Oddly enough, the problem facing the blue-and-white this season are much the same as the one that has plagued their blue-and-green NHL neighbours across the street.
Last season, the Vancouver Canucks were mercilessly vexed by the lack of secondary scoring. That problem has now compounded itself to become a lack of primary, secondary, and even tertiary scoring.
For the Whitecaps, scoring per se was not the issue in 2013. After all, the team potted 53 goals, good enough for fourth place in Major League Soccer (tied with the LA Galaxy). Unfortunately, that high total was almost equaled by their goals against (47), which was sixth-worst in the league. With a somewhat leaky back end, scoring with regularity became a necessity for the Caps. On six occasions last year the Caps scored two goals, yet failed to secure a victory.
Of course, Vancouver is now without the services of 2013 Gold Boot winner Camilo Sanvezzo (22 G), so filling that particular void is going to be a major concern - one that the Vancouver midfield will also have to contribute toward.
The problem? Well, let's take a look at goal production from the midfield on a team by team basis:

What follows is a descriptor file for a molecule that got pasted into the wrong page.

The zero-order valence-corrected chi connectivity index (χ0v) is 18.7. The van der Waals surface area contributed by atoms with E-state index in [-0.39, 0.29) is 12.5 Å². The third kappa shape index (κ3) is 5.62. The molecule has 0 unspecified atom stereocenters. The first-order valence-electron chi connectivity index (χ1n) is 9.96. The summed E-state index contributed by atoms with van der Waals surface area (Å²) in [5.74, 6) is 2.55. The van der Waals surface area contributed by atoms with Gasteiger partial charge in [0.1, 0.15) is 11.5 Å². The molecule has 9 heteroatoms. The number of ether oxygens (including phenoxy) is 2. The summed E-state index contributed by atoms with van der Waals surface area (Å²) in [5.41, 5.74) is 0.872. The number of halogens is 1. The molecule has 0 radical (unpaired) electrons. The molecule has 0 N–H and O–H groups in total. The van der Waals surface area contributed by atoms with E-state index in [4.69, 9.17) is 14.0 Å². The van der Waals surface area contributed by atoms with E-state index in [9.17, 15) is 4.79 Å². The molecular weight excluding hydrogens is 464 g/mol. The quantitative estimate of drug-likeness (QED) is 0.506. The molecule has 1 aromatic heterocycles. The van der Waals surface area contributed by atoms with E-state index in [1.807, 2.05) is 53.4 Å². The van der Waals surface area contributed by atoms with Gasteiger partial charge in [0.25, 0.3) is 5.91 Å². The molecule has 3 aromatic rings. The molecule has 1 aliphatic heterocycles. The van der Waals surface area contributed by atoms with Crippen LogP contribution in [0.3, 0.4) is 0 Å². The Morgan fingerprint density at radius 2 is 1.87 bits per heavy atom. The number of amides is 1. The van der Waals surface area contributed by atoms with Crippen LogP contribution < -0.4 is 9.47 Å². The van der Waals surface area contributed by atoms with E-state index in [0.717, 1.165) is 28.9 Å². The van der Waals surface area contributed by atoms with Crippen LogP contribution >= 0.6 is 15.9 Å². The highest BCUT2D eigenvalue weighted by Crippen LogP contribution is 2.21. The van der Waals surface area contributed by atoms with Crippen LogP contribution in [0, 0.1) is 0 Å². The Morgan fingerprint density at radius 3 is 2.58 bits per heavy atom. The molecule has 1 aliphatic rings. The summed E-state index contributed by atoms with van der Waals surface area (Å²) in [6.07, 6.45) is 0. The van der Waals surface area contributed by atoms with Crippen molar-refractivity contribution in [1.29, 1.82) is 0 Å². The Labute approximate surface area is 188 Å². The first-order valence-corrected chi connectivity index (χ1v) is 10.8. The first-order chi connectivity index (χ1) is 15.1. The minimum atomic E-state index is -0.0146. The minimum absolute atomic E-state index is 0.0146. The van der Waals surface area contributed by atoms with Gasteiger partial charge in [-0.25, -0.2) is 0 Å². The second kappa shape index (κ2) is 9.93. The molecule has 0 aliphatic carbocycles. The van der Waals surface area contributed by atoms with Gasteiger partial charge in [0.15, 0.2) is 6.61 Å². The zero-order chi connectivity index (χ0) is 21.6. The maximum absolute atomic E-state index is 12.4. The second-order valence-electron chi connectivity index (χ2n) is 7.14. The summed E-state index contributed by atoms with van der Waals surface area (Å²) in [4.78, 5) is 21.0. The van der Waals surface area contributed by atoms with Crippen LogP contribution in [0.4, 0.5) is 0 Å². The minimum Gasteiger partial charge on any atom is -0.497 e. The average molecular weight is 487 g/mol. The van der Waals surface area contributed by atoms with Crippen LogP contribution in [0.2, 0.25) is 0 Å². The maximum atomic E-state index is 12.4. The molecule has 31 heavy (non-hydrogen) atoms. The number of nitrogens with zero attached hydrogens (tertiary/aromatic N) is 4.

*Note that I've included all players designated as either M, M-F, or D-M by MLSsoccer.com.
Clearly, the Whitecaps will need a much bigger contribution from all of their midfielders heading into 2014.
An acceptably decent CAM should reasonably be able to contribute something in the neighbourhood of eight to 10 goals per season - a far cry better than the two that Daigo Kobayashi was able to muster last year.
In the early going last year, it certainly appeared that Koby was going to be our man. For those who might have forgotten, there was this spectacular effort. But the wheels fell off the Daigomobile soon thereafter, and the sizzle became fizzle.
Yet, Kobayashi's lowly contribution wasn't out of place. Gershon Koffie managed three goals - despite having played a good portion of the season in a holding mid role.
Russell Teibert managed two scores in 24 matches played - both in the same home match vs LA Galaxy. The second of his markers is the type that Caps fans didn't see often enough last year, and very much the kind that Vancouver will need in 2014 if they're to be successful.
Then there's Nigel Reo-Coker, who slotted in just one goal in his 32 games played. He's supposedly on a better deal this year, and one would hope a happier Nigel will be able to find the net a little more often.
We're days away from seeing the Caps in pre-season action, and Robo's vision for the team set loose on the pitch. I, for one, will be looking forward to seeing how involved the 2014 Whitecaps midfield will be when it comes to the score sheet.